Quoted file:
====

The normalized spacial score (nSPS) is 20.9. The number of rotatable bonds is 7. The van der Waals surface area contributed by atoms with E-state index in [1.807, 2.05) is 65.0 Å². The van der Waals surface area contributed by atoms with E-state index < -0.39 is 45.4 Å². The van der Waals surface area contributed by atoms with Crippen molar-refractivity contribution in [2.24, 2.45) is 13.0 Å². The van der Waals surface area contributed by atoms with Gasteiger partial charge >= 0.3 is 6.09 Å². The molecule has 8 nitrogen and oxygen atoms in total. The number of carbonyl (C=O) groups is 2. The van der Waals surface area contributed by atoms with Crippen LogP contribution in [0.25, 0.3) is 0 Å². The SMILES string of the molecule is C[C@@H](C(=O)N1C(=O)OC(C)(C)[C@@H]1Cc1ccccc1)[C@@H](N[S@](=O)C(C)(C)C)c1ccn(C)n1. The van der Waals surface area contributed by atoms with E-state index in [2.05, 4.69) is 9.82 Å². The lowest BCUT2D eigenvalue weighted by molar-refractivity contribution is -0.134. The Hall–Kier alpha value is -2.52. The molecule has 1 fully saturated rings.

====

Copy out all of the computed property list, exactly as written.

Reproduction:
The normalized spacial score (nSPS) is 20.9. The number of rotatable bonds is 7. The van der Waals surface area contributed by atoms with E-state index in [1.807, 2.05) is 65.0 Å². The van der Waals surface area contributed by atoms with E-state index < -0.39 is 45.4 Å². The van der Waals surface area contributed by atoms with Crippen molar-refractivity contribution in [2.24, 2.45) is 13.0 Å². The van der Waals surface area contributed by atoms with Gasteiger partial charge >= 0.3 is 6.09 Å². The molecule has 8 nitrogen and oxygen atoms in total. The number of carbonyl (C=O) groups is 2. The van der Waals surface area contributed by atoms with Crippen LogP contribution in [0.25, 0.3) is 0 Å². The SMILES string of the molecule is C[C@@H](C(=O)N1C(=O)OC(C)(C)[C@@H]1Cc1ccccc1)[C@@H](N[S@](=O)C(C)(C)C)c1ccn(C)n1. The van der Waals surface area contributed by atoms with E-state index in [2.05, 4.69) is 9.82 Å². The lowest BCUT2D eigenvalue weighted by molar-refractivity contribution is -0.134. The Hall–Kier alpha value is -2.52. The molecule has 1 fully saturated rings.